Eli Lilly & Company, USA
Time : 10:20-10:45
Vladimir Tolstikov, Ph.D., is Scientist at Eli Lilly and Company. He received B.S. and M.S in Organic Chemistry in 1977 from M.V. Lomonosov Institute of Fine Chemical Technology, in Moscow, Russia. He received Ph.D. in Organic Chemistry in 1983 from the Institute of Chemical Means for Plant Protection, Moscow, Russia. He is a pioneer in HILIC separations development applied to Metabolomics. During his career he was working in leading research institutions in USA, Germany, Hungary and Russian Federation. He has joined Eli Lilly and Company in 2012. He is author, contributor and participant of 45 conferences, 5 book chapters, and 54 articles.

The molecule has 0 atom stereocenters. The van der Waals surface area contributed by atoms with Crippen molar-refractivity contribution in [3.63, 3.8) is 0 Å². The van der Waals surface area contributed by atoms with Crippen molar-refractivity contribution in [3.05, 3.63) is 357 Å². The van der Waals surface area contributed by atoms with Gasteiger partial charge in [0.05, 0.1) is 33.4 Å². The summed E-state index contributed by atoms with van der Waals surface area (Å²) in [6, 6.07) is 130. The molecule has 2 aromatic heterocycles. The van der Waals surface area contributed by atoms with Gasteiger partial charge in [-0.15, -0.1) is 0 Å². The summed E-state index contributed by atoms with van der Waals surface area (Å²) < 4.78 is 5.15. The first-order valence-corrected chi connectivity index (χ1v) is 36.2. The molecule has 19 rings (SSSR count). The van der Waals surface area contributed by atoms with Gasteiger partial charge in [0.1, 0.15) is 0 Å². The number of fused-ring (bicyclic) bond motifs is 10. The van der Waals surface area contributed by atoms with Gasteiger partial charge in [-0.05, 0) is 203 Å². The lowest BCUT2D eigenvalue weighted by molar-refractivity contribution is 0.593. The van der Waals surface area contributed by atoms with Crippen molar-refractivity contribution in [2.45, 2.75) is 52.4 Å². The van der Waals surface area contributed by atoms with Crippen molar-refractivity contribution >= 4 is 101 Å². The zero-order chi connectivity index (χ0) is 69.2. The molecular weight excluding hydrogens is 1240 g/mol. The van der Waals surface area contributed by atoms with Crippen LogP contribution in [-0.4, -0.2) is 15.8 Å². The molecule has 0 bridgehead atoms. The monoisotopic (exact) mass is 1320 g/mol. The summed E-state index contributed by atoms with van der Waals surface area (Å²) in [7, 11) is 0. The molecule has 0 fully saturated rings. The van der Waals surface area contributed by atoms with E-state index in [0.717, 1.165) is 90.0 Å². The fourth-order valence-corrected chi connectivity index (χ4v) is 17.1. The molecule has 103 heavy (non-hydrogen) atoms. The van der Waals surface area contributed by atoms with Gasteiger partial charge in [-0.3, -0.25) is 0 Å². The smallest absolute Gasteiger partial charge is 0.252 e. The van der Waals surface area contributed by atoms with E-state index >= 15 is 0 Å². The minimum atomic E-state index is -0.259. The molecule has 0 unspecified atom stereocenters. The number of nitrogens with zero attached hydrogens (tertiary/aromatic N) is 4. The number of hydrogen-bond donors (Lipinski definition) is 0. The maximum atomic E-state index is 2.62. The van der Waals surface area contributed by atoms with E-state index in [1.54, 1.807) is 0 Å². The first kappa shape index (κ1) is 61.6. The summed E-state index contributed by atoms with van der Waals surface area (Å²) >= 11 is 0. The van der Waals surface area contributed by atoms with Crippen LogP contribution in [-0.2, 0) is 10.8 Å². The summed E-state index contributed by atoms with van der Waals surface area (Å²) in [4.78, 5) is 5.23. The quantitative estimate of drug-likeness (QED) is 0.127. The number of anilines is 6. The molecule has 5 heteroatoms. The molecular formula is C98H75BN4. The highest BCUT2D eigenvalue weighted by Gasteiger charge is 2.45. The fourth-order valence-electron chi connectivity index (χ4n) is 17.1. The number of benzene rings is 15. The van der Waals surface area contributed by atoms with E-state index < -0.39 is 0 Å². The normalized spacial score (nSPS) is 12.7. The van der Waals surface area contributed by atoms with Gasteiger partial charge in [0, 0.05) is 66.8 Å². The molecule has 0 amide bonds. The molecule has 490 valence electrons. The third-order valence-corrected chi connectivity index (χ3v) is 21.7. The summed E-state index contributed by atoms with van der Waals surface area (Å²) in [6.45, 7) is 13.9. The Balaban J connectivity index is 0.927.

Metabolomics-2014 is dedicated to bringing together experts in Metabolomics to discuss achievements in Analytical Techniques, Metabolomics Data Analysis, Bioinformatics, Biomarkers, Systems Biology, Metabolomics Applications in Drug Developments and Disease study, and others. Recent advances in Mass Spectrometry, NMR, and other analytical techniques allow gaining large volume of valuable information which can be applied to numerous fields of bio-medical research. Visible progress was achieved in Cancer Metabolism, Endocrine, Cardiovascular and Neurochemical Disorders, Metabolic Syndrome, and others. Systems Biology approach is gaining confidence in understanding the role of the complex networks of biological entities in regulation of biochemical processes. Starting from routine phenotyping Metabolomics evolved as a tool for interrogation of biological systems either on the cellular level or at the level of the whole organism; starting from exploratory laboratory level study and expanding into intercontinental levels of longitudinal studies. Well known Metabolomic applications are progressing benefiting from new analytical technique and advanced computing. New applications are emerging,for instance:chemoprevention research, identifying bioactive phytochemicals in plant extracts, monitoringphytochemical exposure in humans, elucidating biotransformation pathways of phytochemicals, andcharacterizing the effects of phytochemicals on endogenous metabolism. Toxicometabolomics is currently focusing on newassays which identify signatures of toxicity. These fields of study mentioned above and other new developments and initiatives become available due to reliable advanced analytical technique and methodologies providing strong basis for metabolomics bioinformatics, pathway identiﬁcation and qualityassurance.